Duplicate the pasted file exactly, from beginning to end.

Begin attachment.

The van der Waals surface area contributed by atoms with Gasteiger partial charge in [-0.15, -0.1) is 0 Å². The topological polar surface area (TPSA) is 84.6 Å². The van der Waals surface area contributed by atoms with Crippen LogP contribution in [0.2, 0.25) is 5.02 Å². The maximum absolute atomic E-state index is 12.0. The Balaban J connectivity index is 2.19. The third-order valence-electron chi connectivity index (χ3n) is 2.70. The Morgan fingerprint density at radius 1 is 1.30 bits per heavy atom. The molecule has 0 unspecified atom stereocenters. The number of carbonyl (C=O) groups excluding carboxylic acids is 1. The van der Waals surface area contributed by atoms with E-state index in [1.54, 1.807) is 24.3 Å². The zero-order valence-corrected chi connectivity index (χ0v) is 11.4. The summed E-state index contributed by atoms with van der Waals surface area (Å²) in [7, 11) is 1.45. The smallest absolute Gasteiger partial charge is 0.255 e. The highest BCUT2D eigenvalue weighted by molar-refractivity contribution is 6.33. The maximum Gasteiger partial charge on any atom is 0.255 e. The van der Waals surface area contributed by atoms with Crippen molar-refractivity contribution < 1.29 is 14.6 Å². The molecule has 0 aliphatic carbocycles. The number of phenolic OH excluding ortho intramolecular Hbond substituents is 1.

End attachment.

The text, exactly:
The van der Waals surface area contributed by atoms with Gasteiger partial charge in [-0.15, -0.1) is 0 Å². The topological polar surface area (TPSA) is 84.6 Å². The van der Waals surface area contributed by atoms with Crippen LogP contribution in [0.2, 0.25) is 5.02 Å². The maximum absolute atomic E-state index is 12.0. The Balaban J connectivity index is 2.19. The third-order valence-electron chi connectivity index (χ3n) is 2.70. The Morgan fingerprint density at radius 1 is 1.30 bits per heavy atom. The molecule has 0 unspecified atom stereocenters. The number of carbonyl (C=O) groups excluding carboxylic acids is 1. The van der Waals surface area contributed by atoms with E-state index in [1.54, 1.807) is 24.3 Å². The zero-order valence-corrected chi connectivity index (χ0v) is 11.4. The summed E-state index contributed by atoms with van der Waals surface area (Å²) in [7, 11) is 1.45. The smallest absolute Gasteiger partial charge is 0.255 e. The highest BCUT2D eigenvalue weighted by molar-refractivity contribution is 6.33. The maximum Gasteiger partial charge on any atom is 0.255 e. The van der Waals surface area contributed by atoms with Crippen molar-refractivity contribution < 1.29 is 14.6 Å². The molecule has 0 aliphatic carbocycles. The number of phenolic OH excluding ortho intramolecular Hbond substituents is 1.